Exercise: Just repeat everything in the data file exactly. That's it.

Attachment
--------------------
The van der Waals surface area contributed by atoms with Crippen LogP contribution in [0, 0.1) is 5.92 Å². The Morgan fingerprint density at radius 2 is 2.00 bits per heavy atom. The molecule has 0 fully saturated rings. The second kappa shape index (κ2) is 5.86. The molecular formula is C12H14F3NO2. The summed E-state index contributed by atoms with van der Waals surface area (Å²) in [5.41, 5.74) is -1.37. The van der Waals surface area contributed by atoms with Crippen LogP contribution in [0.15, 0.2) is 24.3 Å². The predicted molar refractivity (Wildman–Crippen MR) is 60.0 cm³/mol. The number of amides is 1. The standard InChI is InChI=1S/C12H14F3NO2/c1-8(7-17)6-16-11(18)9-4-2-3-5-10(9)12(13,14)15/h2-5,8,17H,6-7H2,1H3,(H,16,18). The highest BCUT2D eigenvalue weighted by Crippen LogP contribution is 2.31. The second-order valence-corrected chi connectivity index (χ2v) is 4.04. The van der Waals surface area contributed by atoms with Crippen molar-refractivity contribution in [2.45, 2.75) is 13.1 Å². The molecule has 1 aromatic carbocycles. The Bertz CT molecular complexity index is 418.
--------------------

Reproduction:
The van der Waals surface area contributed by atoms with Crippen LogP contribution in [0, 0.1) is 5.92 Å². The Morgan fingerprint density at radius 2 is 2.00 bits per heavy atom. The molecule has 0 fully saturated rings. The second kappa shape index (κ2) is 5.86. The molecular formula is C12H14F3NO2. The summed E-state index contributed by atoms with van der Waals surface area (Å²) in [5.41, 5.74) is -1.37. The van der Waals surface area contributed by atoms with Crippen LogP contribution in [0.15, 0.2) is 24.3 Å². The predicted molar refractivity (Wildman–Crippen MR) is 60.0 cm³/mol. The number of amides is 1. The standard InChI is InChI=1S/C12H14F3NO2/c1-8(7-17)6-16-11(18)9-4-2-3-5-10(9)12(13,14)15/h2-5,8,17H,6-7H2,1H3,(H,16,18). The highest BCUT2D eigenvalue weighted by Crippen LogP contribution is 2.31. The second-order valence-corrected chi connectivity index (χ2v) is 4.04. The van der Waals surface area contributed by atoms with Crippen molar-refractivity contribution in [2.45, 2.75) is 13.1 Å². The molecule has 1 aromatic carbocycles. The Bertz CT molecular complexity index is 418.